Water labeling should be voluntary, says BMA

The Bathroom Manufacturers Association (BMA) has come out against mandatory labelling of water-using products, arguing that voluntary labels are the best solution.

The Association was responding to a statement made by Sir James Bevan, Chief Executive of the Environment Agency, in a speech at the Waterwise Conference on 19 March, 2019. The speech addressed a variety of methods that could be used to help reduce the average consumption from 140 litres per person per day to 100 litres. Sir James said:

“Recent research showed that a mandatory water label for water-using products, combined with product standards and Building Regulations, could reduce per capita consumption by 30 litres a day in 25 years.”

BMA CEO Yvonne Orgill comments: “Whilst the Environment Agency are right to raise this issue and we support their efforts, the BMA does not believe that a mandatory water label scheme and controls via Building Regulations will lead to the required changes in consumer behaviour.

“There is already a water label for bathroom products in the marketplace which provides information on water consumption, helping consumers to make more informed decisions.”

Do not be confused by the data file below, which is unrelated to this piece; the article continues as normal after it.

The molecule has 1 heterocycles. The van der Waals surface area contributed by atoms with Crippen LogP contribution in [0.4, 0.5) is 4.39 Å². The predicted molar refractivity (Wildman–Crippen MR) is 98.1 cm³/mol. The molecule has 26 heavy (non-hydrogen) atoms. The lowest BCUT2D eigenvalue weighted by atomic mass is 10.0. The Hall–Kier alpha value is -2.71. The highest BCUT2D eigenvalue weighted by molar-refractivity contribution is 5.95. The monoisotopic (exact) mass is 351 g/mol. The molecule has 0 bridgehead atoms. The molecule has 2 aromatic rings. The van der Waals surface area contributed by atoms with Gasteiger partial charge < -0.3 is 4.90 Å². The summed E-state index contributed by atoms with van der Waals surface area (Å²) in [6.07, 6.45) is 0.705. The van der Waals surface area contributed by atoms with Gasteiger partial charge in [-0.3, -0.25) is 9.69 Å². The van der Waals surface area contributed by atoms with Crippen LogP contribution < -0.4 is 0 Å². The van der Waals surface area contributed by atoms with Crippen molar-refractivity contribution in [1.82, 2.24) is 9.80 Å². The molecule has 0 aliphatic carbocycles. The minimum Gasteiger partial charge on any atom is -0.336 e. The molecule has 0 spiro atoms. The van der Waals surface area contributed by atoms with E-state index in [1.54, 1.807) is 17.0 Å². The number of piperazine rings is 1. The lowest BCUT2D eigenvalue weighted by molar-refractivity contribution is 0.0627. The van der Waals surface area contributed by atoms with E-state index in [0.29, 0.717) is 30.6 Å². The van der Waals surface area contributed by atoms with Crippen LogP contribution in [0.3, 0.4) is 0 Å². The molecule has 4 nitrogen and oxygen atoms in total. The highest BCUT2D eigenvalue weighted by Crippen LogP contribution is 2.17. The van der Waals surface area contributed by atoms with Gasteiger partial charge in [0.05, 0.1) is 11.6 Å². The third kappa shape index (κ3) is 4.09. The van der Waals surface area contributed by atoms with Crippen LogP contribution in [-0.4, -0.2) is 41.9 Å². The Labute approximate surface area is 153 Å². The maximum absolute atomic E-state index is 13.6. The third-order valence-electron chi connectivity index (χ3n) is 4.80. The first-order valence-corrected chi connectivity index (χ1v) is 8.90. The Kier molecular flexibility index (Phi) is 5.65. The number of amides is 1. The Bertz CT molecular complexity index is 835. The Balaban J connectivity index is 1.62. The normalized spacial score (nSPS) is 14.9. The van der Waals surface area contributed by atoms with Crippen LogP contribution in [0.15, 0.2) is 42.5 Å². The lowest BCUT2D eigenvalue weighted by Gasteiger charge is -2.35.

The Unified Water Label (UWL) is a voluntary scheme that is currently used by over 155 brands and registered with more than 13,200 products across Europe.

“A mandatory label will be expensive for the government and is likely to be a one-size-fits-all solution in order to deal with the complexities of different products, consumer behaviours and the varied types of water pressure in UK homes,” says Yvonne Orgill. “We must also look at how consumers select and use their bathroom products, as there is huge scope to save water by changing their habits.”

The BMA points to the example of homes that have a WC more than 20 years old, saying that they will be using twice as much water per flush as a modern dual flush WC. The BMA’s recent research into consumer behaviour in the bathroom found that people flush the WC on average eight times per person per day. On that basis, argues Orgill, there is a potential savings of 32 litres per person per day by just switching to a modern WC.

“The government’s target is to reduce water consumption by 40 litres per person per day, so this one change would almost meet this target.”

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